Linfield welcomes Pulitzer Prize-winning columnist Leonard Pitts

Leonard Pitts, Jr.Pulitzer Prize-winning columnist Leonard Pitts, Jr. will speak on the current political environment on Tuesday, Feb. 21, at 7 p.m. in the Richard and Lucille Ice Auditorium in Melrose Hall at Linfield College. His talk is titled “Where Do We Go From Here?”

Pitts’ column tackles issues related to current events, pop culture, social issues and family life. Syndicated nationally, the column reaches millions of newspaper readers around the country.

Of his six fiction and non-fiction books Pitts’ most recent is the historical novel “Grant Park.” It explores issues of race and events around the assassination of Martin Luther King Jr. and the presidential election of Barack Obama. His first novel, “Before I Forget,” was published in 2009 to critical praises. In 2012 he wrote “Freeman,” a novel set during the Civil War.

Pitts wrote a memoir/social study, “Becoming Dad: Black Men and the Journey to Fatherhood,” in 1999. A collection of his columns, “Forward From This Moment,” was published in 2009. And in 1983 he wrote his first book, “Papa Joe’s Boys, about Michael Jackson and his brothers.

Pitts’ work has appeared in such publications as Musician, Spin, Reader’s Digest and Parenting. He wrote, produced and syndicated “Who We Are,” an award-winning 1988 radio documentary about the history of Black America, and has written and produced numerous other radio programs on subjects as diverse as Madonna and Martin Luther King, Jr.

In 2004, Pitts was awarded the Pulitzer Prize for commentary. In 2009 and 2002, GLAAD Media awarded Pitts the Outstanding Newspaper Columnist award. In 2002, the National Society of Newspaper Columnists awarded Pitts its inaugural Columnist of the Year award. Other recognitions include the prestigious ASNE Award for Commentary Writing from the American Society of Newspaper Editors and the Feature of the Year-Columnist award from Editor and Publisher magazine, both in 2001.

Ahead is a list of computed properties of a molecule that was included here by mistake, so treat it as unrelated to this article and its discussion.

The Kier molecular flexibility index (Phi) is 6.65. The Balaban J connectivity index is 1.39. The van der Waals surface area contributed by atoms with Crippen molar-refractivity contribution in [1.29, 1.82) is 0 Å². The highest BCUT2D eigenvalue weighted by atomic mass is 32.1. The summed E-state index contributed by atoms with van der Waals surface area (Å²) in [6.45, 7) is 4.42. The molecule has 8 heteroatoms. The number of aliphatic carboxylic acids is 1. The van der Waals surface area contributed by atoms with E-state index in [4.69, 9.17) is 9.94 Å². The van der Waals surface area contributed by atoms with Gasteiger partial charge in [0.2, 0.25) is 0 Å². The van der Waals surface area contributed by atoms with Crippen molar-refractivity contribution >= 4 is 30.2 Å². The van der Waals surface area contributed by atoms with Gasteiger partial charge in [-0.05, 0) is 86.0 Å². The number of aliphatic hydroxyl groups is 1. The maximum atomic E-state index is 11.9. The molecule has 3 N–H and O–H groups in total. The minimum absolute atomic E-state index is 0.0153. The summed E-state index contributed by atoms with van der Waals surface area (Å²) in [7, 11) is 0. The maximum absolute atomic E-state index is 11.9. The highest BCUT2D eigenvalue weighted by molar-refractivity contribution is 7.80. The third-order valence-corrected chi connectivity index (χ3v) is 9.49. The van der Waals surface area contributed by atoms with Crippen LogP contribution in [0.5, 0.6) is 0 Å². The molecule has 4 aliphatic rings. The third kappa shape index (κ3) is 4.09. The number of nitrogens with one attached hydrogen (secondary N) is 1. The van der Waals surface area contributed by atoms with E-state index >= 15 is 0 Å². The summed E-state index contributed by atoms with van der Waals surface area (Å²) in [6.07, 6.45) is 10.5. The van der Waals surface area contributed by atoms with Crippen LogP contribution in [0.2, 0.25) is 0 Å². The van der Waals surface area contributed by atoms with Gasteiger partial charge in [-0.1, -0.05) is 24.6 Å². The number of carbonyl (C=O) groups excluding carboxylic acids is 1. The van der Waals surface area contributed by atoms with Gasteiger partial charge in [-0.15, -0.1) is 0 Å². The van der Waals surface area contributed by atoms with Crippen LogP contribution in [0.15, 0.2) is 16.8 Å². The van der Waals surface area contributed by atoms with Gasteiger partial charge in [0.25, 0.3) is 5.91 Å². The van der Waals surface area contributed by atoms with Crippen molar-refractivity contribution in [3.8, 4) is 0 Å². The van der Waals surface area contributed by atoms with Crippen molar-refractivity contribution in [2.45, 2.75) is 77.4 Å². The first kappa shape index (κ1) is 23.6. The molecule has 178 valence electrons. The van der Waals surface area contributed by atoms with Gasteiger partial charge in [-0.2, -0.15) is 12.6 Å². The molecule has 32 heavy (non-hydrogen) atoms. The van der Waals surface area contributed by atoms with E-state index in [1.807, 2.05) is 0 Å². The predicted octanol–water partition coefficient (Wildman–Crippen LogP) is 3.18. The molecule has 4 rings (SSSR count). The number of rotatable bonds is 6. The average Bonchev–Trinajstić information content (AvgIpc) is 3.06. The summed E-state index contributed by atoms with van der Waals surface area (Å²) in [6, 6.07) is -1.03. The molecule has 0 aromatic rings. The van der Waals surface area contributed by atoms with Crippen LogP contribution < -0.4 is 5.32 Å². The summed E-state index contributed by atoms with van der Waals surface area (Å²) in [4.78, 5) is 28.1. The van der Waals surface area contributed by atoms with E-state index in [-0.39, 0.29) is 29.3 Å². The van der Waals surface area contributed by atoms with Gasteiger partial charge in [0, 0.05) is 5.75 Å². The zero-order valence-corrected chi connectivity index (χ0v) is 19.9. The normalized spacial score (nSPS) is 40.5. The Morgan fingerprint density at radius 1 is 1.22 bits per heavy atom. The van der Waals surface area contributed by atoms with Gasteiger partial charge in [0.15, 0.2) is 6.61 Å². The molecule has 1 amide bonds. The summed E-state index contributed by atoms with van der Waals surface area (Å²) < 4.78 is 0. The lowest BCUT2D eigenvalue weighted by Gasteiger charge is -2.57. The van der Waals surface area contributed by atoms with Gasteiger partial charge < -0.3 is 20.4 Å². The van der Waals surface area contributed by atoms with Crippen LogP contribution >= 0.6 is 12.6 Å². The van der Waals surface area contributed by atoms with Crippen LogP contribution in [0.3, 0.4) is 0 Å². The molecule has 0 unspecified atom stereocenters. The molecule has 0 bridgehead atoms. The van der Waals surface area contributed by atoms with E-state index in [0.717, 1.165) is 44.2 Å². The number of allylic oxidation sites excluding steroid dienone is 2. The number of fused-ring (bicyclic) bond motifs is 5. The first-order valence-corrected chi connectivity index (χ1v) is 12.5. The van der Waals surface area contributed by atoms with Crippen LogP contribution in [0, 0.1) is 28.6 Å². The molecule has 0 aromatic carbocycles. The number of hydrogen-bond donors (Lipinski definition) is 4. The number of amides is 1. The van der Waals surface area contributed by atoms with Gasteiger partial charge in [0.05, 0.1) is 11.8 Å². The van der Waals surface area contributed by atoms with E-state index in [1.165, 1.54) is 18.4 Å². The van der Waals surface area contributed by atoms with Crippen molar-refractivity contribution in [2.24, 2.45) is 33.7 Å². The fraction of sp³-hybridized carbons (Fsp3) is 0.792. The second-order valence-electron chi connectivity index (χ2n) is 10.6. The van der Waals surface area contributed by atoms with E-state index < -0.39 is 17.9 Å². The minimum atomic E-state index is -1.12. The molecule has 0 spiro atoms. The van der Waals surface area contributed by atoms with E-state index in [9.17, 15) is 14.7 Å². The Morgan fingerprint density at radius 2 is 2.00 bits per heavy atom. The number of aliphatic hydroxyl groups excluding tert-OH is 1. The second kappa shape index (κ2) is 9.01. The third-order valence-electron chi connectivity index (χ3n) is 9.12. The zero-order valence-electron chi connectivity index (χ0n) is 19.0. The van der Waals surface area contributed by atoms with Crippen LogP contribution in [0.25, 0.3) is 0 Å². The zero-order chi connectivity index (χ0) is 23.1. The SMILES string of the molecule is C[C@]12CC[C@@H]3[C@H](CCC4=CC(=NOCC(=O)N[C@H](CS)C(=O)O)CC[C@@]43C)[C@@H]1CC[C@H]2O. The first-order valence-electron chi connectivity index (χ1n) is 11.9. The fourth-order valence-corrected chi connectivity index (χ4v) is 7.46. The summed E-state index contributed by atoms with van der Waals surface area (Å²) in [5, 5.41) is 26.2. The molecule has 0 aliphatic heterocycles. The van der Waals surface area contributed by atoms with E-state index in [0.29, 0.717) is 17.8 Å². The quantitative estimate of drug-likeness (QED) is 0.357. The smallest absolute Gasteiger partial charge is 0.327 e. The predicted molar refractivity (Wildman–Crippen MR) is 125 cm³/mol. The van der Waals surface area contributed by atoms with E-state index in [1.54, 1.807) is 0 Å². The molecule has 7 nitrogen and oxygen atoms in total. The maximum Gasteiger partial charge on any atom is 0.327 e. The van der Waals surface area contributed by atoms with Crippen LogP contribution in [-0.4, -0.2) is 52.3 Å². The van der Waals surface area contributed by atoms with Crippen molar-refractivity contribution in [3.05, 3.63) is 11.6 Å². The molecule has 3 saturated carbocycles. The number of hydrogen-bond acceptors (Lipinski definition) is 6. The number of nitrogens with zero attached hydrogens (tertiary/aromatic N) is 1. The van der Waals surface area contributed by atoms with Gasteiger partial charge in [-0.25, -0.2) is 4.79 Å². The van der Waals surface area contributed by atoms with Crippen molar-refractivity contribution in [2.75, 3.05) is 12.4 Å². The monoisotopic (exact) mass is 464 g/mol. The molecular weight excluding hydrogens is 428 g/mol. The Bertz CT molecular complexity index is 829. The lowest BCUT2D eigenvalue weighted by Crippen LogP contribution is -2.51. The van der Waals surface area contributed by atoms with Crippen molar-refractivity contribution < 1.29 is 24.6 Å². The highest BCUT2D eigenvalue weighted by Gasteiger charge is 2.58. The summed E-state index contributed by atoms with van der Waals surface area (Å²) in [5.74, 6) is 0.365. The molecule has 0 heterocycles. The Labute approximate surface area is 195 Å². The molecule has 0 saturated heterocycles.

Millions of readers were initially introduced to Pitts through a column he penned in response to the 9/11 attacks. His defiant, open letter to the terrorists circulated the globe, generating 30,000 emails, and has since been set to music, reprinted in poster form, and quoted on television and radio.

The lecture honors Black History Month. It is free, open to the public and sponsored by the President’s Office, Diversity Grants Committee, Nicholson Library, Office of Student Affairs, the departments of English, Mass Communication, Political Science, Sociology and Anthropology, Theatre and Communication Arts, and the Writing Center.

For more information, contact Brad Thompson, 503-883-2291,